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29 March 32011 / Robin Wellner

Writing a Tic-Tac-Toe Minimax

Last Sunday, I decided to write an implementation of tic-tac-toe, complete with computer opponent. I ended up implementing a minimax algorithm, which worked well enough. The relatively small amount of states in tic-tac-toe (3⁹ = 19 683, but this includes unreachable states) made this rather simple.

I pitted two minimax players against each other. Predictably enough, it resulted in a draw. Always the same, since the algorithm is deterministic:


The total running time was consistently just under 3 seconds.

That got me thinking, surely a heuristic could do things faster? So I drew up some heuristic rules the enhanced computer player would use:

  1. If the board is empty, just play the top-left corner.
  2. If you can win, play the winning move.
  3. If your opponent can win, prevent them from winning.
  4. If you can find a nice corner you can use to force a win (a number means it is empty, a period means it doesn’t matter), that is:
    X 2 3
    . . 6
    . . X


    X 2 3
    . 5 .
    X . .

    (possibly rotated), do that move.

  5. If the opponent has above opportunity, prevent them from doing so.

I tried the heuristics, and sure enough, they helped. Drasticly. But only when the heuristic went first (total time: just over 0.2 seconds). Otherwise, the timing didn’t change at all. Not even just a little bit. They did nothing.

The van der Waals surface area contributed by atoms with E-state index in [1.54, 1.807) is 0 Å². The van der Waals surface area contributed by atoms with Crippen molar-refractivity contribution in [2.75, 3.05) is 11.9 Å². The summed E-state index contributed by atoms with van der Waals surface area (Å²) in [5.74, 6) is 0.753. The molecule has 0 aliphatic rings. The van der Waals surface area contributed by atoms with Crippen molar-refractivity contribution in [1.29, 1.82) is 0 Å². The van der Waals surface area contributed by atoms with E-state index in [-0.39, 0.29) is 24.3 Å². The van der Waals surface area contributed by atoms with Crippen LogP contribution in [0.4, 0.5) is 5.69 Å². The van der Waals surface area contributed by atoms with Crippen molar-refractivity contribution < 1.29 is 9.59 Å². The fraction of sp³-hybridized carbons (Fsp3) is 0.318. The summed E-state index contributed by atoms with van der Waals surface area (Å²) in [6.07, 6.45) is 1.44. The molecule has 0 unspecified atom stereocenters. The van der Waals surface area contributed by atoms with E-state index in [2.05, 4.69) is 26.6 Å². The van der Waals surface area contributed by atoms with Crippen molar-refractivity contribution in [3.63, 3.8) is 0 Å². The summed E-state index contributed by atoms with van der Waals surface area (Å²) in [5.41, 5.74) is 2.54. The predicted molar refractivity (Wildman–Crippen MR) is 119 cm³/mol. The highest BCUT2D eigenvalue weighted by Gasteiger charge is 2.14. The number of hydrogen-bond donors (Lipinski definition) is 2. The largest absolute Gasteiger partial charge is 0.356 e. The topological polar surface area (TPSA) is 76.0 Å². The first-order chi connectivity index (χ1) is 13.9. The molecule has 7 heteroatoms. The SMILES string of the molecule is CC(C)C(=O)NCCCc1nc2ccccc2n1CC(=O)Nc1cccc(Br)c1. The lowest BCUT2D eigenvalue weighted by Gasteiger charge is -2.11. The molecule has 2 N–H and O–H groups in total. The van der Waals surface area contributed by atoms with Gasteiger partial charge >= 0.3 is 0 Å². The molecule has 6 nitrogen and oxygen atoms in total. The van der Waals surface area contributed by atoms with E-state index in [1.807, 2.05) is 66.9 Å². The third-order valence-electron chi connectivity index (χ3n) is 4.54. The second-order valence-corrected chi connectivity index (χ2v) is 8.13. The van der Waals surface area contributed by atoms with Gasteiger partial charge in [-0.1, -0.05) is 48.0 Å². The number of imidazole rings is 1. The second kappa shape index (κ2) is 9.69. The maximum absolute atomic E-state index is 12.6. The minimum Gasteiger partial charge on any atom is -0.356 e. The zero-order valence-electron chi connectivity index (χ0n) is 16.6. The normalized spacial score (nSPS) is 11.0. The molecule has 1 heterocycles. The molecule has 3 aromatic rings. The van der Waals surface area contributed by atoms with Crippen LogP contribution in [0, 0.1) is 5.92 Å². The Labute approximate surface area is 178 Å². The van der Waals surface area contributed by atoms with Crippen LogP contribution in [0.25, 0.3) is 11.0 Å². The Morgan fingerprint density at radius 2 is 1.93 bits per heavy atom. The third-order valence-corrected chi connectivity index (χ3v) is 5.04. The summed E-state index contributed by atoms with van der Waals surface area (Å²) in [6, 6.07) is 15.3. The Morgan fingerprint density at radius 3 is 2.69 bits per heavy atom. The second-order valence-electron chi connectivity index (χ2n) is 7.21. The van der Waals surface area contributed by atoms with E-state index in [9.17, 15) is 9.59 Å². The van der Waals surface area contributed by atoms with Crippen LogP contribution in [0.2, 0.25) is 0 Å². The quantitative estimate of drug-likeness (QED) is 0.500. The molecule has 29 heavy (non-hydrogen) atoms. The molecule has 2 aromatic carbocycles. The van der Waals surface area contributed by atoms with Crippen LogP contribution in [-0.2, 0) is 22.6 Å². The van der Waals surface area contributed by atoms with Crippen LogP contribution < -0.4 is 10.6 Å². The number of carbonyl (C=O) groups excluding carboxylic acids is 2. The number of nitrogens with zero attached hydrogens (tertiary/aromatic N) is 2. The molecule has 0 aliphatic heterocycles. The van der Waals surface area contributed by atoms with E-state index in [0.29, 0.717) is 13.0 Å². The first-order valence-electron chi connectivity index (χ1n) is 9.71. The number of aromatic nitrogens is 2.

After a bit of experimenting — not too much, you can probably tell what’s going on here just by reading the previous paragraph, I just wanted to confirm it — I found out what was going on:

None of the heuristics did anything. Except for the one for the empty field. You see, the further you get in the game, the smaller the number of possible future game states gets. Reduction early on is likely to matter more. Especially if you can throw away 8/9 of the search space.

The nature of minimax did the rest: if you can win in one move, it will already be selected immediately by the algorithm. If your opponent can win in one move, the algorithm will find you lose quickly after choosing anything but that one soon enough. And those fancy heuristics for finding ways to trick the opponent into inevitable failure won’t be needed, because the opponent won’t let you get that far (remember, this is minimax vs minimax).

So I removed all but the first heuristic.

I put it up on GitHub as a Gist. If you scroll up, you can see the old implementation of the heuristic (much longer, a lot less elegant, and not a bit faster than the new one).

What have we learned? I’d say the lesson is that, when relying on a minimax as fall-back, you only need to implement heuristics for the opening moves, which will dramatically decrease the search space.


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